One of the ways in which psychotherapies are adopted in the NHS is through the publication of competence frameworks. These are formal documents, available online, which set out in clear, lay language what practitioners need to know and what skills they must acquire to practise a particular therapy. The reason it’s in lay language is because it is not primarily for the adherents of the method but for the outsiders: the service commissioners, managers, funders, service users and the interested general public.
The adoption of CBT into IAPT was accompanied by such a competence framework, commissioned from University College London by the IAPT programme, and others followed. CAT has its own framework alongside CBT, psychoanalytic and psychodynamic therapy, systemic therapy, humanistic therapy, interpersonal psychotherapy, dynamic interpersonal therapy, and counselling for depression.
The CAT framework was produced by an expert reference group (ERG) Glenys Parry, Steve Kellett, Jason Hepple, Ian Kerr and Liz Fawkes, led by Dawn Bennett with the help of Professor Tony Roth (of Roth and Fonagy fame) who co-lead the programme at UCL.
Please find a summary of this work below and how you may use it. The framework and competences are designed to be viewed online at http://www.ucl.ac.uk/core/competence-frameworks/
Dawn Bennett & Glenys Parry
How did we do this? The framework was developed using the evidence-based method developed by Roth & Pilling (2008). A review of the CAT outcome literature identified where CAT interventions had evidence of efficacy, giving reason to believe that the competences it sets out are likely to make a difference to outcome. This process was supported by the expert reference group (ERG) who provided professional advice on areas where the evidence base was lacking, but where CAT interventions were commonly used by therapists trained in the model. The role of expert professional opinion is important in supplementing or interpreting this evidence.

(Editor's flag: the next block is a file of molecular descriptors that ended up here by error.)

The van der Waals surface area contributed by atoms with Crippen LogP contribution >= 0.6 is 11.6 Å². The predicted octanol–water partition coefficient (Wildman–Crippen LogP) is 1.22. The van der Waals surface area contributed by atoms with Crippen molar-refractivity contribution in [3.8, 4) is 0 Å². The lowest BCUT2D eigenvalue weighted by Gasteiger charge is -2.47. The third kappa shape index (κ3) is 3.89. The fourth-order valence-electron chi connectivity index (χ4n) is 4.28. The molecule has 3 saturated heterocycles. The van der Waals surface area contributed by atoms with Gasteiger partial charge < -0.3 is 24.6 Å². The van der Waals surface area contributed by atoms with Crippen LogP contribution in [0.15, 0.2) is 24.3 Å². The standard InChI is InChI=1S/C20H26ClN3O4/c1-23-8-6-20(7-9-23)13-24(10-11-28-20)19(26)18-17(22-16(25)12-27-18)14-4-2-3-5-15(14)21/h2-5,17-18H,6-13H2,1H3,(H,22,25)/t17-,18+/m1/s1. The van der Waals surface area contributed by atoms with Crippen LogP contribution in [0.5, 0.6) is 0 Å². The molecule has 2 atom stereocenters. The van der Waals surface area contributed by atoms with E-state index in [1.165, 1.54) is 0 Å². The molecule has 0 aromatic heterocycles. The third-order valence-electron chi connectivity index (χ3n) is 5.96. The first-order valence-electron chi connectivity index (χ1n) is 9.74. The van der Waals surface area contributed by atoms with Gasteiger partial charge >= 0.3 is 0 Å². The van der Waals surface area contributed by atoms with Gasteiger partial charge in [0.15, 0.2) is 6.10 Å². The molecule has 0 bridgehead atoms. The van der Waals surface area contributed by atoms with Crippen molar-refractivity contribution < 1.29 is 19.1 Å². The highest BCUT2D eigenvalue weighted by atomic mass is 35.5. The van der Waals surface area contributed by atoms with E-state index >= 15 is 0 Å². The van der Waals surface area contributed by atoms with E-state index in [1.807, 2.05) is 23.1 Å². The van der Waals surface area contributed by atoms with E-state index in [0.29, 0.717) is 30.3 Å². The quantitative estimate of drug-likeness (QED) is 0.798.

What does it look like? The framework was produced and structured in terms of core knowledge, core skills and meta-competences (the ‘overarching’ competences of CAT therapists that are relevant across a wide range of clinical settings that require therapeutic judgement rather than simple adherence to a treatment protocol). Whilst generic competences are important (and these are listed in the competence framework for all the therapeutic modalities), there are five CAT-specific domains of competence.
The CAT-specific competences reflect the three-phase structure of the therapy: reformulation, recognition and revision:
1. Knowledge of the basic principles of CAT and rationale for therapy
2. Reformulation and Engagement Phase:
a. Knowledge of reformulation in CAT
b. Engaging the client to reach a shared reformulation
3. Recognition and Revision Phases:
a. Knowledge of working at change in CAT
b. Facilitating change in CAT
c. Working with the time-limited nature of CAT
4. CAT-specific meta-competences
A list of competences is hard for the reader to structure. For this reason, the method sets out a ‘map’ of competence headings which identifies all the areas of knowledge and skill, organises them into a series of domains and helps to show the ways that the different sets of competences inter-relate, particularly over the course of a therapy. The map is intended to be viewed online in an interactive format, so that each heading in each domain can be linked to a full account of the competences. In addition to the ‘map’ and list of competences there is a clinicians’ guide describing each of the domains and a description of CAT for service users. All four documents can be viewed at http://www.ucl.ac.uk/core/competence-frameworks/